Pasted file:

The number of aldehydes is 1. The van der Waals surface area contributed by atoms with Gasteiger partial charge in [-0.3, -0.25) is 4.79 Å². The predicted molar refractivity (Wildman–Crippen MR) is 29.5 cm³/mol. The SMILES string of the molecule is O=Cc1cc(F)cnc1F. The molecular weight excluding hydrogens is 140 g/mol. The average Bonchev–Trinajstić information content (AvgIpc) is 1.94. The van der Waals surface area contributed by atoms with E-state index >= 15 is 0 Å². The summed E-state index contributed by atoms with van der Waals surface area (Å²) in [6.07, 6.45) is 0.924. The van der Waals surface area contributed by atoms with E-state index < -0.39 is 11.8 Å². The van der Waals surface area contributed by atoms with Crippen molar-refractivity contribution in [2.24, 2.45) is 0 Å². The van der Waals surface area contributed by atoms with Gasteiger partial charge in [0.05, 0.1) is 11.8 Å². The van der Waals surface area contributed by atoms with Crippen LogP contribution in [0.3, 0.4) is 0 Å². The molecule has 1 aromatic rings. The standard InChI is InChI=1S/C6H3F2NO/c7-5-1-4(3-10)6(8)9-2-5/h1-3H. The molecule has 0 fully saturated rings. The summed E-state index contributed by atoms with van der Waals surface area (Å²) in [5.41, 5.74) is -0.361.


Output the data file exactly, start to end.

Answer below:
The number of aldehydes is 1. The van der Waals surface area contributed by atoms with Gasteiger partial charge in [-0.3, -0.25) is 4.79 Å². The predicted molar refractivity (Wildman–Crippen MR) is 29.5 cm³/mol. The SMILES string of the molecule is O=Cc1cc(F)cnc1F. The molecular weight excluding hydrogens is 140 g/mol. The average Bonchev–Trinajstić information content (AvgIpc) is 1.94. The van der Waals surface area contributed by atoms with E-state index >= 15 is 0 Å². The summed E-state index contributed by atoms with van der Waals surface area (Å²) in [6.07, 6.45) is 0.924. The van der Waals surface area contributed by atoms with E-state index < -0.39 is 11.8 Å². The van der Waals surface area contributed by atoms with Crippen molar-refractivity contribution in [2.24, 2.45) is 0 Å². The van der Waals surface area contributed by atoms with Gasteiger partial charge in [0.05, 0.1) is 11.8 Å². The van der Waals surface area contributed by atoms with Crippen LogP contribution in [0.3, 0.4) is 0 Å². The molecule has 1 aromatic rings. The standard InChI is InChI=1S/C6H3F2NO/c7-5-1-4(3-10)6(8)9-2-5/h1-3H. The molecule has 0 fully saturated rings. The summed E-state index contributed by atoms with van der Waals surface area (Å²) in [5.41, 5.74) is -0.361.